Thursday, October 06, 2005

Stamping Grounds

Claim:   A U.S. postage stamp commemorates the Islamic holidays of Eid al-Fitr and Eid al-Adha.

Status:   True.     Example:   [Collected via e-mail, 2002]

How ironic is this??!! They don't even believe in Christ and they're getting their own Christmas stamp, but don't dream of posting the ten commandments on federal property?

USPS New Stamp

This one is impossible to believe. Scroll down for the text.
If there is only one thing you forward today.....let it be this!

Dear Fellow Patriotic Americans,

REMEMBER the MUSLIM bombing of PanAm Flight 103,
REMEMBER the MUSLIM bombing of the World Trade Center in 1993,
REMEMBER the MUSLIM bombing of the Marine Barracks in Lebanon,
REMEMBER the MUSLIM bombing of the military Barracks in Saudi Arabia,
REMEMBER the MUSLIM bombing of the American Embassies in Africa,
REMEMBER the MUSLIM bombing of the USS COLE.
REMEMBER the MUSLIM attack on the World Trade Center on 9/11/01.
REMEMBER all the AMERICAN lives that were lost in those vicious MUSLIM attacks.

Now the United States Postal Service REMEMBERS and HONORS the EID MUSLIM holiday season with a commemorative first class holiday postage stamp.

I strongly urge you to REMEMBER to adamantly and vocally BOYCOTT this stamp when purchasing your holiday stamps at the post office. To use this stamp would be a slap in the face to all those AMERICANS who died at the hands of those whom this stamp honors. I also strongly urge you to pass this along to every Patriotic AMERICAN you know, whether by email or otherwise.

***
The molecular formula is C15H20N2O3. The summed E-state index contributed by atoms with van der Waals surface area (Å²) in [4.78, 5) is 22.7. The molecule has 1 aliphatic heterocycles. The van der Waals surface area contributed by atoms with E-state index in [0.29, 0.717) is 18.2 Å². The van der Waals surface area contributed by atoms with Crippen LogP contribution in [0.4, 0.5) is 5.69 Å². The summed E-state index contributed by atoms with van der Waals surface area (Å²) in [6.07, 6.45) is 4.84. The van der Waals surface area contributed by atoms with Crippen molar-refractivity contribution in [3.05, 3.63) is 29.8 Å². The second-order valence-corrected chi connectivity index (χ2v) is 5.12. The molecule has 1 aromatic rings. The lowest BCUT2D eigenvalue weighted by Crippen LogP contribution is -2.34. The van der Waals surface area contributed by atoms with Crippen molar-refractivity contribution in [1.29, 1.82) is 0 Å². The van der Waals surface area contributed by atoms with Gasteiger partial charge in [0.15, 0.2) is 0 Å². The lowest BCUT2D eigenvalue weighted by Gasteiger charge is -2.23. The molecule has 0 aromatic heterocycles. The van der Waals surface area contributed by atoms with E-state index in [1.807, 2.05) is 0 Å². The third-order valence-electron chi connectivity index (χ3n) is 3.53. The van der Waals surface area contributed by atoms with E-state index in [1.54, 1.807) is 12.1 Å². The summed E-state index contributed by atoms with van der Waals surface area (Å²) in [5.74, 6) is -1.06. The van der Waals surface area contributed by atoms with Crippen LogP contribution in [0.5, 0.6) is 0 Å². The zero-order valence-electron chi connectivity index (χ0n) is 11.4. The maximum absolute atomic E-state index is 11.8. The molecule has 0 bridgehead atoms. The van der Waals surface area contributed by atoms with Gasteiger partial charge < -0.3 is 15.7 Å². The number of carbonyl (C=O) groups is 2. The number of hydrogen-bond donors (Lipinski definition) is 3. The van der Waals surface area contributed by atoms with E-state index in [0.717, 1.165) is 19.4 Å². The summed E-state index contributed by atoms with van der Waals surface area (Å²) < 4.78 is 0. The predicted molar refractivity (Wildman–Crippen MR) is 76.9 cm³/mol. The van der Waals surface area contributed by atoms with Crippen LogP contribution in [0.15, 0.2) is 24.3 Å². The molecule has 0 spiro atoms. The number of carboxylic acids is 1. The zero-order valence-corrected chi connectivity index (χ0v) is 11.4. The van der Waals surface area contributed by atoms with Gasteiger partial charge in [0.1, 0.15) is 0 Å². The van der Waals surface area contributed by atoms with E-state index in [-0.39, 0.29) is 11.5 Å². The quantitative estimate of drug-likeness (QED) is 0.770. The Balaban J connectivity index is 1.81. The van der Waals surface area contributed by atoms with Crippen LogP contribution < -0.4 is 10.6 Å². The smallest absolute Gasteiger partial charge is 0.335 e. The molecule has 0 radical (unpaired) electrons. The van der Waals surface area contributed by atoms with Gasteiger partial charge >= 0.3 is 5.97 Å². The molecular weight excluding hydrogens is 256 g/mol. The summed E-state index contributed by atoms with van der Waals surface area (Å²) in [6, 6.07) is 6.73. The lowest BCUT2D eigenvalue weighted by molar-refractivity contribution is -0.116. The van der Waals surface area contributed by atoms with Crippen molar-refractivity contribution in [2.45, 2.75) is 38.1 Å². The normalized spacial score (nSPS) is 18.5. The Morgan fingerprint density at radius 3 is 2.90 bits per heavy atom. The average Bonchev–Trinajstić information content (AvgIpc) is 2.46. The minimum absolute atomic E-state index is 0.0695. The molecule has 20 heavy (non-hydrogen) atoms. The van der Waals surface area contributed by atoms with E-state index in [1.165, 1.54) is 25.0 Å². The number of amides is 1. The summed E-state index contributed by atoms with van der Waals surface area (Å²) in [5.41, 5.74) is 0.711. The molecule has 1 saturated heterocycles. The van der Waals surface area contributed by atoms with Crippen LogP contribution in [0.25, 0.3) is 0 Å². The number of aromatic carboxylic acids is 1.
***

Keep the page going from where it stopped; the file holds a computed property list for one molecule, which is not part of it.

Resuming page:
Image hosted by Photobucket.comOrigins:   The EID stamp EID postage stamp described above was introduced by the United States Postal Service (at the then-current 34-cent rate) as part of their Holiday Celebrations Series on 1 September 2001, just ten days beforethe September 11 terrorist attacks on New York and Washington. The EID stamp was reissued by the USPS in October 2002 at the new 37-cent rate. The EID stamp is often mischaracterized as a "Christmas stamp" even though it has nothing to do with Christmas other than that it is part of a series of U.S. postage stamps commemorating several diverse celebrations (Christmas, Hanukkah, Kwanzaa, Thanksgiving) which sometimes occur at roughly the same time of year. (The Holiday Celebrations Series of stamps also commemorates celebrations occurring at distinctly different times of the year, such as Cinco de Mayo.) The statement "[Muslims] don't even believe in Christ and they're getting their own Christmas stamp!" is nonsensical, akin to protesting Hanukkah stamps because "Jews don't even believe in Christ but they have their own Christmas stamp." As the USPS describes the EID stamp: The Eid stamp commemorates the two most important festivals — or eids — in the Islamic calendar: Eid al-Fitr and Eid al-Adha. On these days, Muslims wish each other "Eid mubarak," the phrase featured in Islamic calligraphy on the stamp. "Eid mubarak" translates literally as "blessed festival," and can be paraphrased as "May your religious holiday be blessed." This phrase can be applied to both Eid al-Fitr and Eid al-Adha. The word "eid" is roughly equivalent to the English word "celebration" or "festival." The three-day Eid al-Fitr celebrates the end of the month-long fasting of Ramadan; the three-day Eid al-Adha commemorates the willingness of the Prophet Abraham to sacrifice his son Ishmael in response to God's command*, and it marks the end of Hajj, the annual Muslim pilgrimage to the holy city of Mecca. Should Americans boycott a stamp commemorating Islamic holidays? That's a personal decision, but the following facts may prove informative: The EID stamp is an ordinary first-class postage stamp; all proceeds from its sale go to the USPS, not to any Muslim-related groups or organizations. Boycotting the EID stamp is a purely symbolic act with no financial impact on anyone. The United States is home to an estimated 6 million Muslims, and according to the U.S. State Department, by the year 2010 the Muslim population of the United States is expected to surpass the Jewish population, making Islam the country's second-largest faith. The USPS already issues stamps commemorating the Christian holiday of Christmas (with both religious and festive themes) and the Jewish holiday of Hanukkah as well as Kwanzaa. The American greeting card manufacturer Hallmark produces cards celebrating Eid al-Fitr. The President of the United States, George W. Bush, has extended official greetings, issued messages, and participated in commemorations of both Eid al-Fitr and Eid al-Adha (even after the September 11 attacks), and the White House web site promotes the EID stamp as well. (*This is the reverse of Judeo-Christian tradition, which holds that Abraham was commanded by God to sacrifice not Ishmael but his other son, Isaac.) Last updated: 20 September 2005 The URL for this page is: